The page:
Investing in showroom samples can be something of a necessary evil. You have to show items in order to sell them, but once you’re done with them, they can end up collecting dust in a back room or selling for next to nothing in a tiresome warehouse sale. In lieu of donating or selling at a huge discount, some retailers are turning to consignment websites like Viyet and Chairish to resell those gently used showroom samples and damaged or overstocked items.
We spoke with users of these sites to find out more about how they work and how to best take advantage of them. Here’s what you need to know.
On consignment sites, users — who can be retailers, manufacturers and anyone the sites approve — can efficiently list products for sale at the price of their choosing. Both Viyet and Chairish have an approval process for each item to make sure it’s a good fit for the site. Listing products is simple: You upload photos, descriptions, dimensions and a price range, and when it comes to shipping, these sites do most (if not all) of the work for you.
For Allison Mattison, Co-founder of Trellis Home in Hingham, MA, selling on Chairish allows her to move products more quickly so she can keep her showroom floor fresh with new items. She has also found that selling on Chairish greatly extends her brand’s reach.
“If somebody in Hingham does not like my aesthetic, I can sell nationally to people in California or Texas or Florida, so I have a much broader reach,” she says.
These consignment sites are also curated to attract designers and design-minded consumers who want to invest in furniture. Lynai Jones, owner and CEO of Mitchell Black, a boutique home decor brand with a showroom in Chicago, says selling on Chairish exposes her brand to the right buyers.
“I think people who are familiar with the site are other people in the industry, and therefore they understand the value and the quality of the merchandise they’re getting,” Jones says.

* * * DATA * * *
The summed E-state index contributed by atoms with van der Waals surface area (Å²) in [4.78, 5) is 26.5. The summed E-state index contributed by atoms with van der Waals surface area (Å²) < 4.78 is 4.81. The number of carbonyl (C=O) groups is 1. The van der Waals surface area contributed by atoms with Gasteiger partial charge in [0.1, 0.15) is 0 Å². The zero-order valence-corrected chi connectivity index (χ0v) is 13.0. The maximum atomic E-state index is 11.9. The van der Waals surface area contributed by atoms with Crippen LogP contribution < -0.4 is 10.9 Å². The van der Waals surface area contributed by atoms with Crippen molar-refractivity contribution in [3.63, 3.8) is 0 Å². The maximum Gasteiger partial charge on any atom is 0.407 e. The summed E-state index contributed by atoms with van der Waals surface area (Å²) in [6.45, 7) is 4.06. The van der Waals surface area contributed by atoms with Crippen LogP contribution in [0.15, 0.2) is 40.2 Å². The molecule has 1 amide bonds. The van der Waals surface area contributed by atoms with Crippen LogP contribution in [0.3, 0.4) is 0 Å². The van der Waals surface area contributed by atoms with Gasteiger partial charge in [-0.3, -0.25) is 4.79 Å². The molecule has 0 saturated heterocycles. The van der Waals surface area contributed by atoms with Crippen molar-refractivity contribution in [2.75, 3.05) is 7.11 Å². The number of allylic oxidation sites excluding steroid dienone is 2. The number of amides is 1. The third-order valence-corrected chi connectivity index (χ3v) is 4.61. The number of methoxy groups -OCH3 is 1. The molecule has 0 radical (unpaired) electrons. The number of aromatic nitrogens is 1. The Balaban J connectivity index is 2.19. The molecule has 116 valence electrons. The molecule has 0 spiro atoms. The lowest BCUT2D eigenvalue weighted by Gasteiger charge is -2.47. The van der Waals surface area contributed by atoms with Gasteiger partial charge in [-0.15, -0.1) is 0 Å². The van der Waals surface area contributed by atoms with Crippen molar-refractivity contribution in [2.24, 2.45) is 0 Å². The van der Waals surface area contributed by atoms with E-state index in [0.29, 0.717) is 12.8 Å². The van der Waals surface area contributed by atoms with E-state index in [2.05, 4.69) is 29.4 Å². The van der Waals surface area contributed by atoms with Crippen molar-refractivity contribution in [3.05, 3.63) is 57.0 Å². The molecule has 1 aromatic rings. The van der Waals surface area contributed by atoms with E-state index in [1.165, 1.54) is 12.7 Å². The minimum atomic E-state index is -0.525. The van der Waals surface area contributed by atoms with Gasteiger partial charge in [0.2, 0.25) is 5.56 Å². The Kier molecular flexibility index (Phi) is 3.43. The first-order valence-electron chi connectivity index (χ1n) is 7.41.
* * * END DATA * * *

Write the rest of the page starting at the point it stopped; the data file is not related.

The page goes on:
Creating Strong Listings
Elizabeth Brown, CEO of Viyet, says when it comes to writing product descriptions, it’s important to go beyond the line sheet details and tell a compelling story about the item that includes its design inspiration and history.
“The more that we know about a piece and the more that we can weave a story around it, the better opportunities we have to get it in front of our audience,” Brown says. “Anything that we can do to romance the piece and create some exciting marketing around it.”
For Mattison, a strong listing comes down to photos. She sets up striking vignettes in her showroom and captures products with the staging in full view. She also makes sure to shoot close-ups to show off any fine detail on a piece.
When taking photos, lighting is key. Make sure items look true to their color and that any scratches or flaws can be seen.
“It’s not a deterrent to sale,” Brown says. “A lot of people like the idea of being able to get something that they can then recover or refinish if it means that they can get it for a better price.”
Thanks to consignment sites, those showroom samples and slightly scuffed products sitting in warehouses have a chance to shake off the dust and find a new home in a stylish space. For retailers looking for a new sales funnel, these sites offer an opportunity that’s well worth considering.